As I noted here, the University of Chicago Law Review and California Law Review are no longer accepting submissions from ExpressO. They now accept articles submitted for five dollars a pop via Scholastica. The Stanford Law Review and Yale Law Journal only accept pieces submitted through their proprietary submission systems. The anachronistic law review publication system has always been problematic - both because law students with limited knowledge make the big decisions and because, given multiple submissions and an expedite bid system, those student editors are asked to read vastlymore articles than they are ever going to have a shot at publishing. (Of course the two are related; you could never find enough faculty volunteers to referee one article seventy-five times per submission season. And efforts to create a referee bank - like this - have had limited success.)
I strongly suspect that the volume generated by the low-cost convenience of ExpressO might literally be breaking this camel's back. If ever there was a time to get journals on board for some sort of rationalization, it might be now. After all, we mock law students for choosing the #53 law school over the #79 law school when the difference is rarely consequential - and when the #79 school might be a better fit that more effectively propels the student into practice. Yet the same is true of law reviews. In a world where 75 mid-market law reviews operated a consortium, pooled resources and made single offers, who would really be worse off? And let's be honest: couldn't the top 5 or 10 journals easily do the same thing? (I put antitrust considerations aside here, particularly in light of my total ignorance of the topic.)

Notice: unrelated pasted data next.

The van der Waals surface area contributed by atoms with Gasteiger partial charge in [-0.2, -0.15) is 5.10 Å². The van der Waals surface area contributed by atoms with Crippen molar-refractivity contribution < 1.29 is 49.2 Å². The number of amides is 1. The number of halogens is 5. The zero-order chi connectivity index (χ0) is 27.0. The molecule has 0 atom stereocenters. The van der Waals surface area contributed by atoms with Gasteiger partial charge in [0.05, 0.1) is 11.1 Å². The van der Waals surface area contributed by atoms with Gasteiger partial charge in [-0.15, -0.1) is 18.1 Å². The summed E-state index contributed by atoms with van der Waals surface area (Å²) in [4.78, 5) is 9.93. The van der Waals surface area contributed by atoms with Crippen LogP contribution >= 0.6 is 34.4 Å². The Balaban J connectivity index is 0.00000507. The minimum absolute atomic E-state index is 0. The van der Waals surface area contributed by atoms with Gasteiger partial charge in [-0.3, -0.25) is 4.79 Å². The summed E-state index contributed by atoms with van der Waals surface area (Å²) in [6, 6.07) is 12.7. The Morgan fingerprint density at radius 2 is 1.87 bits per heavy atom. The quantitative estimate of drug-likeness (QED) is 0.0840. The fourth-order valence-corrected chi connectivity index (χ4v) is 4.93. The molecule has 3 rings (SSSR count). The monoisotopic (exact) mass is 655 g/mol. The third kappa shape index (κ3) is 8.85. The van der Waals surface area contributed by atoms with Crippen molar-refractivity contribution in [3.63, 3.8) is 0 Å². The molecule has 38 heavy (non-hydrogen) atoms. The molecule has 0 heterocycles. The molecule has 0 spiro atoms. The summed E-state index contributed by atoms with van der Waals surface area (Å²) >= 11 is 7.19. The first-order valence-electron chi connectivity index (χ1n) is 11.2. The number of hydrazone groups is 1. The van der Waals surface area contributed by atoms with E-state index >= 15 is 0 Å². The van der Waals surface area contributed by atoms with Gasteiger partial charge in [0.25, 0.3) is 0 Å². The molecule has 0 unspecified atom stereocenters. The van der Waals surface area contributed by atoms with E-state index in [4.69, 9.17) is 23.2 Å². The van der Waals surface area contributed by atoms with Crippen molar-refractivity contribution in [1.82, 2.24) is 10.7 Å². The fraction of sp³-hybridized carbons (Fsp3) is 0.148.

There is another possibility as well: journals could themselves charge for submission. Why shouldn't the Stanford Law Review get the five bucks, rather than a middle-man? And while they're at it: charge twenty bucks for expedites! That might reduce strategic expediting with law reviews an author isn't even interested in considering. To be sure, the top journals would have an easier time with this - everyone would pay the tariff to have a shot at a fabulous placement. Things could get more challenging mid-market because if one group of mid-market journals charges for submission, and another does not, volume might flow towards the free journals (notwithstanding my comments about preferences above). On the other hand, faculty with deep institutional pockets might prefer the costlier journal - all the better the odds of acceptance!
Market research anyone?